In the early 1980s I worked on studies aiming to understand how malaria damages blood vessels and thus causes the dreaded cerebral malaria. I looked at how parasite-loaded red blood cells clump against arterial walls – especially in the brain – and trigger leakage. We didn’t get very far in our research.
Work recently published by researchers in Melbourne identified the substance responsible for making infected red blood cells sticky. Being tacky is the parasites’ survival strategy: it stops the cells circulating in the bloodstream, so they avoid being filtered out by the body’s normal defences. It is now hoped that this new information might lead to the development of a medicine or even a vaccine that one day will make malaria less of a killer.
A breakthrough this might be, but the prospect of effective new treatments or vaccines is still a very long way off. A vaccine is being trialled in Mozambique by the World Health Organization (WHO); it is reducing deaths among partially immune under-fives there, but it is unlikely to be effective enough to protect travellers brought up outside malaria risk zones.
People must continue to avoid malaria through tried-and-tested means: preventing bites and taking the correct antimalarial tablets.
Protection is crucial because malaria is undoubtedly a killer: it can make people ill so very fast that it is difficult to get to a doctor in time. Evidence of this can be found in the case histories at Malaria Hotspots, an excellent place for malaria info.
The site contains a map indicating countries where there is a risk, as well as podcasts and personal accounts of what it is like to have the disease and to lose loved ones through malaria. For more detailed country-by-country health information see Fit for Travel and www.nathnac.org.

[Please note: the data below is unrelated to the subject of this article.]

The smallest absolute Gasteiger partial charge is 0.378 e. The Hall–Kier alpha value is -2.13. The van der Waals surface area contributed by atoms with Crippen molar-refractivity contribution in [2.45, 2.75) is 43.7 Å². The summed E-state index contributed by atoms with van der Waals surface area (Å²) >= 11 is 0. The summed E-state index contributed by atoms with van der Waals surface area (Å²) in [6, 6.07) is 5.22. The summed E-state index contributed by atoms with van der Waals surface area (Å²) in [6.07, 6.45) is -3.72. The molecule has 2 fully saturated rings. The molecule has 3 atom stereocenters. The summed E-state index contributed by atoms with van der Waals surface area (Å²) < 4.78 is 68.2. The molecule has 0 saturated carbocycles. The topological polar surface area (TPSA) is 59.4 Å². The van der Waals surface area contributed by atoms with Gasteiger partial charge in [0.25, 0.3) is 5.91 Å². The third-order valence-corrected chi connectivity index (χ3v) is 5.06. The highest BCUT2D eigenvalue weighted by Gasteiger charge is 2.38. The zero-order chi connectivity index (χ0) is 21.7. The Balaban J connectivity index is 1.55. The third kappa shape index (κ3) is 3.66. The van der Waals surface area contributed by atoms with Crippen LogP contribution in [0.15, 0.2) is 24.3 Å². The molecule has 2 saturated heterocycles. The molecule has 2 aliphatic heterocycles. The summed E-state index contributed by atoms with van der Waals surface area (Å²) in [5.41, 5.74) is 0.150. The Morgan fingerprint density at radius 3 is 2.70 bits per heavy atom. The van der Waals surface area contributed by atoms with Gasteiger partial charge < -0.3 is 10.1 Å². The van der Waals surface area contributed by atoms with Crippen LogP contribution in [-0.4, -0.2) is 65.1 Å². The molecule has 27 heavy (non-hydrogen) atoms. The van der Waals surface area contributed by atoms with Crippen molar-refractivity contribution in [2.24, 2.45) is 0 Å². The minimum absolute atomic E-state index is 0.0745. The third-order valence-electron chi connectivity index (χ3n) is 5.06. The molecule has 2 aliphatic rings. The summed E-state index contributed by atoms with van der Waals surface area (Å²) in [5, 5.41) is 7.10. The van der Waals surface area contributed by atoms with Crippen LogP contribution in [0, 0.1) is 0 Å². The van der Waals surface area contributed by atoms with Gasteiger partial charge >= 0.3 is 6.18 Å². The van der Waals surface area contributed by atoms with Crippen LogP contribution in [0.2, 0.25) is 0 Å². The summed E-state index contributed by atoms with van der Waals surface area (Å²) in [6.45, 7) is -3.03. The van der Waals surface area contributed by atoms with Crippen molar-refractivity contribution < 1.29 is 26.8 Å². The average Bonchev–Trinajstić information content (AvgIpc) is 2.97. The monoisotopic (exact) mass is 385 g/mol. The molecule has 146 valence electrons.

Lots of travellers, and even some doctors, think of malaria prevention as a complex subject. It isn’t.
Initially you must discover whether tablets are needed at all for your trip and, if they are, which is most likely to agree with you and your pocket. Your prescriber will discuss which may or may not be suitable for you personally. These days it is rarely good enough to buy chloroquine and proguanil (sold as Paludrine) over the counter from the pharmacy.
Last-minute travel opportunities to ever more exotic destinations make it increasingly important for travellers to know enough to keep themselves safe from malaria. People brought up in malarious regions and those who have travelled widely in the past often believe they must have acquired immunity.
Any such immunity is only partial (it probably prevents rapid death, but not illness); more importantly, it wanes completely after only six to 12 months – even Africans returning after a couple of years away are at big risk of contracting severe and life-threatening malaria. I would hope, however, that a returning traveller might be alert to the early symptoms and would know where to find competent clinical services.
It is not to be taken lightly or merely brushed aside as you sip your gin and tonic. It requires an intelligent approach with good bite-prevention precautions and an antimalarial tablet that you can tolerate and take as prescribed. Psychologically, you need to commit to taking the pills so it is crucial to identify a type that doesn’t upset you. Personally, I think Lariam is best.
>> Britain is one of the biggest importers of malaria among industrialised countries, with a fairly constant rate of about 2,000 cases a year.
>> Malaria can kill within 24 hours of the first symptoms.
>> Malaria can hit any time from about a week and up to a year after being bitten by an infected mosquito.
>> Children and pregnant women are at increased risk of severe and fatal malaria.
>> Malarious mosquitoes wake up hungry at dusk and hunt at ankle-level.
>> Protecting yourself with DEET-based insect repellents will make mosquitoes look elsewhere for a meal – they are as happy feeding off a cat or gecko.
>> Clothes sprayed with permethrin retain their repellency for a couple of weeks.
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